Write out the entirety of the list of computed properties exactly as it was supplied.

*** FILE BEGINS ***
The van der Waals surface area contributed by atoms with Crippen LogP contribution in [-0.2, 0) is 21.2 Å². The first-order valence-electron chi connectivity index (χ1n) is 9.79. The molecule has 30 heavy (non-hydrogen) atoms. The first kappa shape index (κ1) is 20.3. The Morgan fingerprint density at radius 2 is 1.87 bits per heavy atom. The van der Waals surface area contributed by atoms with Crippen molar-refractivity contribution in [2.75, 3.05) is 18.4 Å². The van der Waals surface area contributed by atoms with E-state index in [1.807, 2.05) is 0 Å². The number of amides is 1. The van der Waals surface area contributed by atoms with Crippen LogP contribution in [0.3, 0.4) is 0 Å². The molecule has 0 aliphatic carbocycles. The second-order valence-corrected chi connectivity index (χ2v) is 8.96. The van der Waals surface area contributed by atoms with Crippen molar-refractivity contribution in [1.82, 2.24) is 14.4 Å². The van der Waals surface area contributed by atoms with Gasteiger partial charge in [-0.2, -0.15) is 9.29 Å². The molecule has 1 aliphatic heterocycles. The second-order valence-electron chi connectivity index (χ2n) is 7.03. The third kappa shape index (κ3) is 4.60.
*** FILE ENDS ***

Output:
The van der Waals surface area contributed by atoms with Crippen LogP contribution in [-0.2, 0) is 21.2 Å². The first-order valence-electron chi connectivity index (χ1n) is 9.79. The molecule has 30 heavy (non-hydrogen) atoms. The first kappa shape index (κ1) is 20.3. The Morgan fingerprint density at radius 2 is 1.87 bits per heavy atom. The van der Waals surface area contributed by atoms with Crippen molar-refractivity contribution in [2.75, 3.05) is 18.4 Å². The van der Waals surface area contributed by atoms with E-state index in [1.807, 2.05) is 0 Å². The number of amides is 1. The van der Waals surface area contributed by atoms with Crippen LogP contribution in [0.3, 0.4) is 0 Å². The molecule has 0 aliphatic carbocycles. The second-order valence-corrected chi connectivity index (χ2v) is 8.96. The van der Waals surface area contributed by atoms with Crippen molar-refractivity contribution in [1.82, 2.24) is 14.4 Å². The van der Waals surface area contributed by atoms with Gasteiger partial charge in [-0.2, -0.15) is 9.29 Å². The molecule has 1 aliphatic heterocycles. The second-order valence-electron chi connectivity index (χ2n) is 7.03. The third kappa shape index (κ3) is 4.60.